Dozens of students gathered before classes to hold an impromptu memorial service for a 15-year-old girl who was gunned down in a Ft. Lauderdale school hallway.

Teah Wimberly, 15, was charged with first-degree murder and discharging a weapon on Dillard High School property in the death of Amanda Collette, also 15. The shooting happened during an apparent argument between the two on Wednesday.

During Thursday's service, some of the teens wore black, others brought flowers and teddy bears, as they held hands around a concrete circle next to three flag poles outside the school.

No other students were believed to have been involved in the incident, and the motive is still being investigated, police said.

The body of Collette, a sophomore, was found on a hallway floor at Dillard High School around 11 a.m. She was shot in the torso while students were changing classes.

"This is a situation where we are more than heartbroken," said Jim Notter, the superintendent of schools for Broward County.

Wimberly left campus and walked across the street to a restaurant called Captain Crab's Take-Away where she called authorities and told them that "she had shot her friend," said Sgt. Frank Sousa, a Ft. Lauderdale police spokesman. Authorities took her into custody at the restaurant and recovered a gun.

The discovery of the body started a confusing series of events. Police said they did not believe anyone heard gunshots, and an initial examination found no major wound on the girl's body, leading to questions about whether or not she was shot.

Authorities later confirmed the shooting and Sousa said it was possible a smaller-caliber gun was used and the wound closed around the bullet.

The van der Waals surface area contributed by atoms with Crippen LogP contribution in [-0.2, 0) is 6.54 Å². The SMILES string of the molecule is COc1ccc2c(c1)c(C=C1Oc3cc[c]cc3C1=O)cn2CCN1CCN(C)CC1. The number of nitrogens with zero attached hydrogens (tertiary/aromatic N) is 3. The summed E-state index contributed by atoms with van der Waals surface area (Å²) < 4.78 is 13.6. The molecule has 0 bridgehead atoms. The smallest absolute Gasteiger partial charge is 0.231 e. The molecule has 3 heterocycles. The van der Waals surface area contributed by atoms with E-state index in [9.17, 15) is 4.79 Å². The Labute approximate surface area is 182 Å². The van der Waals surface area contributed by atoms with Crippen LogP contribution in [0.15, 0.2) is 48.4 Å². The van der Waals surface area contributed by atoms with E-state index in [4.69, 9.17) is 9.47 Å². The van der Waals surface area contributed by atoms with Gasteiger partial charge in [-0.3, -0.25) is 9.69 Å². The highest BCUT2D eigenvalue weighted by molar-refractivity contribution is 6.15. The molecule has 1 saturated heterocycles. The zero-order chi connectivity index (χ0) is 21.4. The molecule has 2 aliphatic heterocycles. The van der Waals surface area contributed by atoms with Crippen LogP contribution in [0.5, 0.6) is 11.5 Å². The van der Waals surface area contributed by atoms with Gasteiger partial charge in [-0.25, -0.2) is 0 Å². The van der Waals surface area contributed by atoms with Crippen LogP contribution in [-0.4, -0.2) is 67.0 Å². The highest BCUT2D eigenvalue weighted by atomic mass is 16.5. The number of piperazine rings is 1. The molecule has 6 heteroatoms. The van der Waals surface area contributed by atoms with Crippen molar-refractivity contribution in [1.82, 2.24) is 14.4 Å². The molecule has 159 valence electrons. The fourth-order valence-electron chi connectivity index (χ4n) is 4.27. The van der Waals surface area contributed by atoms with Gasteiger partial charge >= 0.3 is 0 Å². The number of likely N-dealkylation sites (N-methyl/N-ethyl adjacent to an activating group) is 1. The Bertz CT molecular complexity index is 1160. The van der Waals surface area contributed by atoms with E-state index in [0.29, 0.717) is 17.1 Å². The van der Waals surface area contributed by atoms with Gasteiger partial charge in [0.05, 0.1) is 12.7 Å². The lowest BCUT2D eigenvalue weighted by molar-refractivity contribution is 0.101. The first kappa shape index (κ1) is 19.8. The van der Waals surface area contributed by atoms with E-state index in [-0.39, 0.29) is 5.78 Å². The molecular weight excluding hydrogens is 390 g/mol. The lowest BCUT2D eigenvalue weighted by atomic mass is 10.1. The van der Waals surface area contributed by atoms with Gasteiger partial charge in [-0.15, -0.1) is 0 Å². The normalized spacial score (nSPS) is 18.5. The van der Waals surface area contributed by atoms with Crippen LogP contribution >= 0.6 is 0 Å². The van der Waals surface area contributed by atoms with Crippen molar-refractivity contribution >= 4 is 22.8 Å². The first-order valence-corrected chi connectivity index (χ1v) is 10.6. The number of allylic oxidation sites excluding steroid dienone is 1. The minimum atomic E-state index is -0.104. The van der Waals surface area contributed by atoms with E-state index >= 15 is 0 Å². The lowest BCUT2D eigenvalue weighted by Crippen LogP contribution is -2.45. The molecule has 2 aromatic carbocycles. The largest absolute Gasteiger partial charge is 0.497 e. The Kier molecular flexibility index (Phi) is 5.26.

"This appears to be an isolated incident," Sousa said.

Stephan Willis, a sophomore who said he witnessed the shooting, said the girls were arguing in an outside corridor when Wimberly suddenly produced a gun and shot Collette.

"She's a nice girl. She's quiet. She just keeps to herself," Willis said of Collette. He said he had known the victim since elementary school.

Another student, 14-year-old freshman Hermond Davis, said the outside hallway was crowded after Collette collapsed and students screamed and panicked.

"As I am walking to the cafeteria, I saw this girl collapsed," Davis said. "She just fell, she just fell right out of the sky."

The school was locked down for a brief period of time, but classes resumed shortly thereafter.

Dillard has about 1,700 students. They don't pass through metal detectors, but officers are stationed on campus and security cameras are placed throughout.

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